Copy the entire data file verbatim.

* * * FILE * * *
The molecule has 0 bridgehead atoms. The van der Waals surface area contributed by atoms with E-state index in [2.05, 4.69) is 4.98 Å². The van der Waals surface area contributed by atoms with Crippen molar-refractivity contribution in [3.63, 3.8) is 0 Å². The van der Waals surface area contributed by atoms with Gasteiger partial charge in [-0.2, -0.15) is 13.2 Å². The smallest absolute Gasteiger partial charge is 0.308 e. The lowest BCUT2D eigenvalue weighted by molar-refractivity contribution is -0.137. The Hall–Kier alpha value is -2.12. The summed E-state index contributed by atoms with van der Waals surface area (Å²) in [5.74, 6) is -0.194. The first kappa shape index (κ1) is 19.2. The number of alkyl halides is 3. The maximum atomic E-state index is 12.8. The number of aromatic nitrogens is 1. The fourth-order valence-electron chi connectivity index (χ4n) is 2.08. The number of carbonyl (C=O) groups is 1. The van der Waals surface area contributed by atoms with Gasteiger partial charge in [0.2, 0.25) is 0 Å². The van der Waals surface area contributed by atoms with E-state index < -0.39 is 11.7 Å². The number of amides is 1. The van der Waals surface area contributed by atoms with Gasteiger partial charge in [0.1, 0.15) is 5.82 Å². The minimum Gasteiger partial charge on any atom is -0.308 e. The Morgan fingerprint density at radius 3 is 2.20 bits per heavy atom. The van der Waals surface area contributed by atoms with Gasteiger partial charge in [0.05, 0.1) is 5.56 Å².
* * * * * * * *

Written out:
The molecule has 0 bridgehead atoms. The van der Waals surface area contributed by atoms with E-state index in [2.05, 4.69) is 4.98 Å². The van der Waals surface area contributed by atoms with Crippen molar-refractivity contribution in [3.63, 3.8) is 0 Å². The van der Waals surface area contributed by atoms with Gasteiger partial charge in [-0.2, -0.15) is 13.2 Å². The smallest absolute Gasteiger partial charge is 0.308 e. The lowest BCUT2D eigenvalue weighted by molar-refractivity contribution is -0.137. The Hall–Kier alpha value is -2.12. The summed E-state index contributed by atoms with van der Waals surface area (Å²) in [5.74, 6) is -0.194. The first kappa shape index (κ1) is 19.2. The number of alkyl halides is 3. The maximum atomic E-state index is 12.8. The number of aromatic nitrogens is 1. The fourth-order valence-electron chi connectivity index (χ4n) is 2.08. The number of carbonyl (C=O) groups is 1. The van der Waals surface area contributed by atoms with Gasteiger partial charge in [0.2, 0.25) is 0 Å². The van der Waals surface area contributed by atoms with E-state index < -0.39 is 11.7 Å². The number of amides is 1. The van der Waals surface area contributed by atoms with Gasteiger partial charge in [0.1, 0.15) is 5.82 Å². The minimum Gasteiger partial charge on any atom is -0.308 e. The Morgan fingerprint density at radius 3 is 2.20 bits per heavy atom. The van der Waals surface area contributed by atoms with Gasteiger partial charge in [0.05, 0.1) is 5.56 Å².